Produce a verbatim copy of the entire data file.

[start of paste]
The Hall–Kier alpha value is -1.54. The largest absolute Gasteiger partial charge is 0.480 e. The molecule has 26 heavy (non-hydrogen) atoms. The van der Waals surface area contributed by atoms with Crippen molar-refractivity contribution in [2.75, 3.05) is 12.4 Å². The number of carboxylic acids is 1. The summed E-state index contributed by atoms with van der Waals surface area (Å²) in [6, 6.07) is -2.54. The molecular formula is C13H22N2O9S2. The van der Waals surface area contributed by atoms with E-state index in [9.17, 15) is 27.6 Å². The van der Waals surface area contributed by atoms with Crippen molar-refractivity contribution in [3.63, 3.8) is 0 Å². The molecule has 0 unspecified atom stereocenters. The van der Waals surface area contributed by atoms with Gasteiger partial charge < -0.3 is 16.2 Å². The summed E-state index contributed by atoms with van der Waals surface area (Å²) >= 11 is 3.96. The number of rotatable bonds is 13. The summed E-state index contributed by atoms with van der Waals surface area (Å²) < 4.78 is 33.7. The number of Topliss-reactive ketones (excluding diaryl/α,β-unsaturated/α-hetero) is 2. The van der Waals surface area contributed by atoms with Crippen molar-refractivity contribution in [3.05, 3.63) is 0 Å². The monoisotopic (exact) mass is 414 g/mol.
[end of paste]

The Hall–Kier alpha value is -1.54. The largest absolute Gasteiger partial charge is 0.480 e. The molecule has 26 heavy (non-hydrogen) atoms. The van der Waals surface area contributed by atoms with Crippen molar-refractivity contribution in [2.75, 3.05) is 12.4 Å². The number of carboxylic acids is 1. The summed E-state index contributed by atoms with van der Waals surface area (Å²) in [6, 6.07) is -2.54. The molecular formula is C13H22N2O9S2. The van der Waals surface area contributed by atoms with E-state index in [9.17, 15) is 27.6 Å². The van der Waals surface area contributed by atoms with Crippen molar-refractivity contribution in [3.63, 3.8) is 0 Å². The molecule has 0 unspecified atom stereocenters. The van der Waals surface area contributed by atoms with Gasteiger partial charge < -0.3 is 16.2 Å². The summed E-state index contributed by atoms with van der Waals surface area (Å²) >= 11 is 3.96. The number of rotatable bonds is 13. The summed E-state index contributed by atoms with van der Waals surface area (Å²) < 4.78 is 33.7. The number of Topliss-reactive ketones (excluding diaryl/α,β-unsaturated/α-hetero) is 2. The van der Waals surface area contributed by atoms with Crippen molar-refractivity contribution in [3.05, 3.63) is 0 Å². The monoisotopic (exact) mass is 414 g/mol.